The medical phrase “psychotropic drugs” refer to several classes of medicines that have been formulated “to exert an effect on the chemical makeup or neurotransmitters of the brain.” Technically, it is the levels of the neurotransmitters – dopamine, serotonin, and norepinephrine – impacting mood and behavior that are altered.
The goal of these medications is to specifically cause a change in the levels these chemicals to achieve functionality, making you think and feel good. The beneficial effects can help you do the usual things that you normally do – go to school, perform a job, interact with others, and pursue your passion and interest.
How Antidepressants Work
Antidepressants are mood stabilizers. The mood is stabilized by affecting the levels of neurotransmitters norepinephrine and serotonin in the brain. In this case the psychotropic is referred to as an agonist; it tricks the brain by imitating the action of these two neurotransmitters to make the body respond accordingly. By increasing the levels of these two, the synaptic transmission is modified so that the transmission of impulses (the way by which brain cells /neurons communicate) becomes normal.
How Neuroleptics Work
People who have excessive amounts of dopamine in the brain manifest signs and symptoms such as auditory hallucination and disorderly thinking process. Neuroleptics are antagonists. This means they work by diminishing the levels of or by blocking the neurotransmitter dopamine, preventing it from causing the symptoms. These psychotropic drugs have sedating as well as regulating effects to eliminate or reduce the symptoms.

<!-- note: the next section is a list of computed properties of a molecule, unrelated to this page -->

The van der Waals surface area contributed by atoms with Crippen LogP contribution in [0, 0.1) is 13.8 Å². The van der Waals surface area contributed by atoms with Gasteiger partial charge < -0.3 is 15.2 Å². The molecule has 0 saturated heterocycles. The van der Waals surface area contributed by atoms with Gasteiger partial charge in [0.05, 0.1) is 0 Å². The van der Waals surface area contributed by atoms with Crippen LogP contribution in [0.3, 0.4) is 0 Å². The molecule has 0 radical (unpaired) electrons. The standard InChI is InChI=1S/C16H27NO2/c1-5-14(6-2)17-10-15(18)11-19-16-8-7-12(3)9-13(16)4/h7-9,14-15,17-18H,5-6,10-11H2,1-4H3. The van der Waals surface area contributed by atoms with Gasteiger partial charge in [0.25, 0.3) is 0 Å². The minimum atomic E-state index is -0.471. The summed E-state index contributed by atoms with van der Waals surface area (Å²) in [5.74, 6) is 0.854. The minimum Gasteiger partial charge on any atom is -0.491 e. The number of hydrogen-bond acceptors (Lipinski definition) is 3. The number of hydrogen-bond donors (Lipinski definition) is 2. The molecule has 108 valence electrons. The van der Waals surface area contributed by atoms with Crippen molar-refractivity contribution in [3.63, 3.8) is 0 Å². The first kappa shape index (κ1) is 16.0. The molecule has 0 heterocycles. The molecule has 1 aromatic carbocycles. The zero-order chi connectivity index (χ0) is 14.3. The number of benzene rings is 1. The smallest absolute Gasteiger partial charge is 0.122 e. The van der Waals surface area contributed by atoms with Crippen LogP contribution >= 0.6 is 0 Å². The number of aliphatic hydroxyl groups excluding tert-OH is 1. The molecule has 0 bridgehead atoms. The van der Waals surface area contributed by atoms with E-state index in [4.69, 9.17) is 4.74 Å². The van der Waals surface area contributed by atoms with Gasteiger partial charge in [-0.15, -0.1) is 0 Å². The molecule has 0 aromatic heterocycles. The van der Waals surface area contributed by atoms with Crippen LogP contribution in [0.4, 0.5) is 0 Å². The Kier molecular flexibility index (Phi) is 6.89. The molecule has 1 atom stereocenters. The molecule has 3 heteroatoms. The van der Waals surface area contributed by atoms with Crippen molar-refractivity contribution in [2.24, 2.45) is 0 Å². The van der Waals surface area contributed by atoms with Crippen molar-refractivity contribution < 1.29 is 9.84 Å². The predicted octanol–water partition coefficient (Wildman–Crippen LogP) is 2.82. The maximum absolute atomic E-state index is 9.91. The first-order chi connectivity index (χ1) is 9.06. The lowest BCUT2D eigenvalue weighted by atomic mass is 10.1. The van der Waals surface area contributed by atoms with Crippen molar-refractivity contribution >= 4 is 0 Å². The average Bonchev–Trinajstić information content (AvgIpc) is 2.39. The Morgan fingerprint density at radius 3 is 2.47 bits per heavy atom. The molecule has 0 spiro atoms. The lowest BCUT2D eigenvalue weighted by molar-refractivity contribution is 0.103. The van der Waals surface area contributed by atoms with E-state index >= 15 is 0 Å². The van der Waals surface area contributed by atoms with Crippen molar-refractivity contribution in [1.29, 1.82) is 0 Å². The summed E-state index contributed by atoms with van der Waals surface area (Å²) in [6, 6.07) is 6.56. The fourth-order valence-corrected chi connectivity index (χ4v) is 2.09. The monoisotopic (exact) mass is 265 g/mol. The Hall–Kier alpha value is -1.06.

How Psychostimulants Work
The psychotropic called psychostimulants work by affecting the neurotransmitters dopamine and norepinephrine and are used to treat attention deficit hyperactivity disorder (ADHD). This class of psychotropic medications functions both as an agonist and antagonist to effectively stimulate the neurotransmitters, inducing attention and alertness while calming the brain to diminish impulsivity.
Will psychotropic medication cause a change in my brain?
“If the change in my brain” refers to its chemicals, the neurotransmitters, then YES - psychotropic drugs can alter your neurotransmitters to affect mood and behavioral changes. This is, after all, the purpose of the medication. By mimicking the natural levels of neurotransmitters, you achieve functionality to let you live your life in the most normal way possible.
And remember, to achieve functionality and to avoid adverse effects, make sure to seek proper guidance from a qualified practitioner from Living Well Behavioral Health in Knightdale, NC on McKnight Dr. Like any drug, these psychotropic medicines come with potential side effects – weight gain, sleep pattern changes, eating and appetite changes, dryness of mouth, etc. An expert from Living Well Behavioral Health can guide you during this process. Call right away to schedule your first appointment!